15th Nov, 2018

REVEALED: Coventry City fans' group 'leaders' plan for possible takeover via points-deducting administration

Les Reid 24th Jan, 2017 Updated: 24th Jan, 2017

COVENTRY City fans’ group ‘leaders’ have outlined controversial potential plans for a club takeover through another points-deducting administration process – after a predicted fall in season ticket sales this summer.

The possible outcome was mooted by David Johnson, leader of the ‘Fighting the Jimmy Hill Way’ campaign ahead of a public meeting at the Albany Club, Earlsdon, Coventry, last night, attended by around 100 fans.

Social media and internet reaction among fans late last night was characteristically divided over the proposal. Some fans on forum Sky Blues Talk effectively accused the takeover plotters of talking up the prospect of administration to achieve their agenda.

Coventry City were deducted a total of 20 league points by the football authorities due to administration in 2013 – after a dispute with then Ricoh Arena owners Coventry City Council and the Alan Edward Higgs Charity over stadium, rent, revenues and ownership. A takeover plot via that administration failed and was backed by some leading figures at the fans’ group Sky Blue Trust.

Any prospective party seeking to facilitate a takeover of any company by promoting the distress of that company – directly or indirectly – could be open to legal action.

The campaign’s supporters insisted last night there was no campaign call for a season ticket boycott. Rather, the campaign was “preparing” for a potential “acquisition” of the club after the expected drop in season ticket sales following a so-far disastrous season, with Coventry City bottom of League One.

Mr Johnson, who has been involved in campaigning alongside Sky Blue Trust leaders for years, told BBC Coventry and Warwickshire’s Jo Tidman: “For City fans, it’s not about launching a takeover bid tonight. It’s starting to get to a state of readiness where, in one of two situations, we could get involved in an acquisition of the club.

“The first situation is that Sisu decide they will put the club up for sale at a realistic price. At the moment, the answer is ‘No’ (from Sisu).

“But the other scenario is that we get to the summer, we get relegated, probably on current form, and season ticket holders in their droves say that they are not going to renew.

“That happens, and quite possibly the club ends up in administration.

“There’s two possible scenarios there where fans can get involved in an acquisition. If we don’t do the preparatory work and we’re not in a state of readiness for either of those two situations, we won’t be able to get involved.

“Now I don’t think fans on their own, say if you had a couple of thousand City fans raising a couple of million pounds, that’s not going to be enough. It would need to be as part of a consortium with wealthy supporters or backers.”

No such potentially credible investor has openly emerged. Sisu have not responded to the campaign call to put the club up for sale, although they had previously said any business has its price.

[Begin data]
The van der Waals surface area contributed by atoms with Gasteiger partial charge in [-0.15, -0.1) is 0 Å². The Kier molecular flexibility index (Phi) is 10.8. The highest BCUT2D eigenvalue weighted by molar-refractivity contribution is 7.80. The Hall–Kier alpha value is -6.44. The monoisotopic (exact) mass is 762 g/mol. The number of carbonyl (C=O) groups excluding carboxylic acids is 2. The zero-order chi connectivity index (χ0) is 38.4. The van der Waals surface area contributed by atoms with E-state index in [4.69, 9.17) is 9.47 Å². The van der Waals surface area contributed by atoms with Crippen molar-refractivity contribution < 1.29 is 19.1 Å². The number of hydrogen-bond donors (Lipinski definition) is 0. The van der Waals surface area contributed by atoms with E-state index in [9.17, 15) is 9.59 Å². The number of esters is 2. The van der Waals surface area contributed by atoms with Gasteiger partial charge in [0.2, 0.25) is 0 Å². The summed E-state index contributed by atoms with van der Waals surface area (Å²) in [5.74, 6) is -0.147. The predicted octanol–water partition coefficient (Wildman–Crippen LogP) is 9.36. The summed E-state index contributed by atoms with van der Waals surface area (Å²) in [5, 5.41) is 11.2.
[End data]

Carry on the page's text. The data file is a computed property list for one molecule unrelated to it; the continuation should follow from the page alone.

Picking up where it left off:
The majority of fans have not joined in the campaign’s match boycotts, although average home gates are down by around 4,000 to 8,000 compared with when the Sky Blues were top of League One a year ago – under the same owners, without revenues from a stadium.

Jan Mokrycki, of the Sky Blue Trust, told BBC Coventry and Warwickshire’s Phil Upton yesterday revenue would be boosted by extra “bums on seats” after a takeover involving supporters, in which fans felt they would have a stake in the club.

Asked by Mr Upton what the Trust would do if they were handed the keys to the club tomorrow – gamble by overspending again on players or balance the books as the club is doing under parent company Sisu – he admitted: “Yes, I think the club is balancing the books and that’s not a bad thing at all.. We’d show some ambition which is what they’re not doing.”

Asked if a real problem was that the club lacks revenues from a stadium, he said Coventry City chairman Tim Fisher was presenting a ‘red herring” about income from “pies” sold at matches.

Fomerly London and High Wycombe-based rugby club Wasps – who now own the Ricoh Arena rented by Coventry City – gain 24/7 revenues from conferences, a hotel, concerts, corporate catering, stadium sponsorship and potentially naming rights, but are £43million in debt with rising annual losses due to rising costs – while they are succeeding on the pitch.

Mr Mokrycki rebutted Mr Upton’s questioning which suggested “bad press” from the ‘Sisu Out’ campaign by some fans’ group leaders was contributing to damage to the club.

It comes after Coventry rugby club chairman Jon Sharp said it could not ‘deal with Sisu’ over a potential groundshare at the Butts Park Arena due to “anti Sisu sentiment in the city” – although the two clubs continue to have working relationships with a limited commercial Joint Venture.

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